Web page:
Virgin Galactic has come one step closer to full commercial operations as it relocates its SpaceShipTwo, VSS Unity, from the company’s manufacturing facility in Mojave, California, to its Spaceport America’s Gateway to Space building in New Mexico. Carried by its mothership, VMS Eve, the suborbital passenger spacecraft touched down on February 13, 2020, at 3:49 pm MT.
According to Virgin Galactic, Thursday’s captive flight was more than ferrying VSS Unity to the company’s commercial headquarters. With Italian Air Force Test Pilot Nicola “Stick” Pecile and Chief Pilot Dave “Mac” Mackay at the controls of the spaceplane, and Mike “Sooch” Masucci and Frederick “CJ” Sturckow piloting VMS Eve, the three-hour flight was also a chance for engineers to run extended tests on Unity at high altitude and subzero temperatures – something not possible on suborbital rocket-powered test flights.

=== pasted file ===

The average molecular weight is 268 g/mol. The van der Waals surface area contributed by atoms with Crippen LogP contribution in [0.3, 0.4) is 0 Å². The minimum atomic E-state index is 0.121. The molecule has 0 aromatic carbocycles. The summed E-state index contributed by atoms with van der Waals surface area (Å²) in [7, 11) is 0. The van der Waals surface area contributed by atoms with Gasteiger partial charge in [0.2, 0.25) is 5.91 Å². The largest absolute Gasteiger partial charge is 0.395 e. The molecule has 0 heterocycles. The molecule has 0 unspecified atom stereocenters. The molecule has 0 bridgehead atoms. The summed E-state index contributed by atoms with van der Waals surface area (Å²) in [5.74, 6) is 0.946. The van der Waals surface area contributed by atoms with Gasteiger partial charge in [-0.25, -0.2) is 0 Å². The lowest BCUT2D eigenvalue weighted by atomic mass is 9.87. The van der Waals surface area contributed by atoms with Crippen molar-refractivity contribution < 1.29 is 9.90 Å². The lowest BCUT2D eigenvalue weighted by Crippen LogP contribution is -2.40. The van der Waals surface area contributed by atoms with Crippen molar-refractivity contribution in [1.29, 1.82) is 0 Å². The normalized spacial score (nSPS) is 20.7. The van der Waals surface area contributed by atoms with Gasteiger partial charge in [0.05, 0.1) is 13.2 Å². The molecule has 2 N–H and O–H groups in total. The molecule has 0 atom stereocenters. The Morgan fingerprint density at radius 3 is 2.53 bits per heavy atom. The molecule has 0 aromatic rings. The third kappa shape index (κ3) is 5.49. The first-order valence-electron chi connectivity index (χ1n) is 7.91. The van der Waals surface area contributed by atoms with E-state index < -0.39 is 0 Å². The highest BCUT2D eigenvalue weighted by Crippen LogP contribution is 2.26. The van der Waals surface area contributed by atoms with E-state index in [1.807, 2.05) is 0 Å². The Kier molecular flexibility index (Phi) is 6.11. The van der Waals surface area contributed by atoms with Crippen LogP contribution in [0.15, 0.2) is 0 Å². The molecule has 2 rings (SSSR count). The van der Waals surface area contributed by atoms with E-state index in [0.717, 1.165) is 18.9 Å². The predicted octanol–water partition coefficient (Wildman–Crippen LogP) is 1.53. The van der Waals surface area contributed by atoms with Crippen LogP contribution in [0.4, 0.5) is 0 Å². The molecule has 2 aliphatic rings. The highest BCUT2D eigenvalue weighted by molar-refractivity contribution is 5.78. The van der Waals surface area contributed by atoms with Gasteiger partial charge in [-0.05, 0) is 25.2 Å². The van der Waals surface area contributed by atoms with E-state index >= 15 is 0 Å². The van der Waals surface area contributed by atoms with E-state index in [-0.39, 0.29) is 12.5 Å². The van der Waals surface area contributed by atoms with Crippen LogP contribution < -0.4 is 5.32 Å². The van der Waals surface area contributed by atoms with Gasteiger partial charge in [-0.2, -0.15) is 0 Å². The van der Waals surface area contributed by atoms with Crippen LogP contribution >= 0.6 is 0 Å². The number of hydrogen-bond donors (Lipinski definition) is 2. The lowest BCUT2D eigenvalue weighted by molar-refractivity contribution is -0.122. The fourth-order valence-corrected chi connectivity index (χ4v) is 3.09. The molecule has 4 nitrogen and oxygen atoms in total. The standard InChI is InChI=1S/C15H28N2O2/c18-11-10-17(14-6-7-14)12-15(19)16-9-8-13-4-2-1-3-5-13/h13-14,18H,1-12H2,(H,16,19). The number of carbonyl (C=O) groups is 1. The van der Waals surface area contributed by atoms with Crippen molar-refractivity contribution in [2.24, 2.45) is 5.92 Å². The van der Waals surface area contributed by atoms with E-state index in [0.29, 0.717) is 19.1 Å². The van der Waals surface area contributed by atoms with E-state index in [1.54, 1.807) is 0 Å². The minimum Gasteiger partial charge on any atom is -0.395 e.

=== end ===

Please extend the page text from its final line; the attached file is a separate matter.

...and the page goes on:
Such captive flights will be repeated a number of times as Virgin Galactic goes into the final phase of its flight test program. After the operations and flight crews have familiarized themselves with the airspace and ground control, they will proceed to glide tests of SpaceShipTwo ahead of rocket-powered test flights and then the final spaceship cabin and customer experience evaluations.
Despite the relocation, the company says that the spacecraft and its mothership will periodically return to the Mojave facility for vehicle maintenance and upgrades, and to support the testing of new spaceplanes currently being built.
“This truly is the dawn of a new era for the commercial space sector,” says Dan Hicks, Spaceport America’s Executive Director. “We are tremendously proud of our foundational partner Virgin Galactic – as we see and support their historic progress in making human space flight a reality for our beautiful world. The New Mexico and Spaceport America leadership will continue our strong support for our visionary Virgin Galactic teammates, and we are looking forward to an exciting 2020.”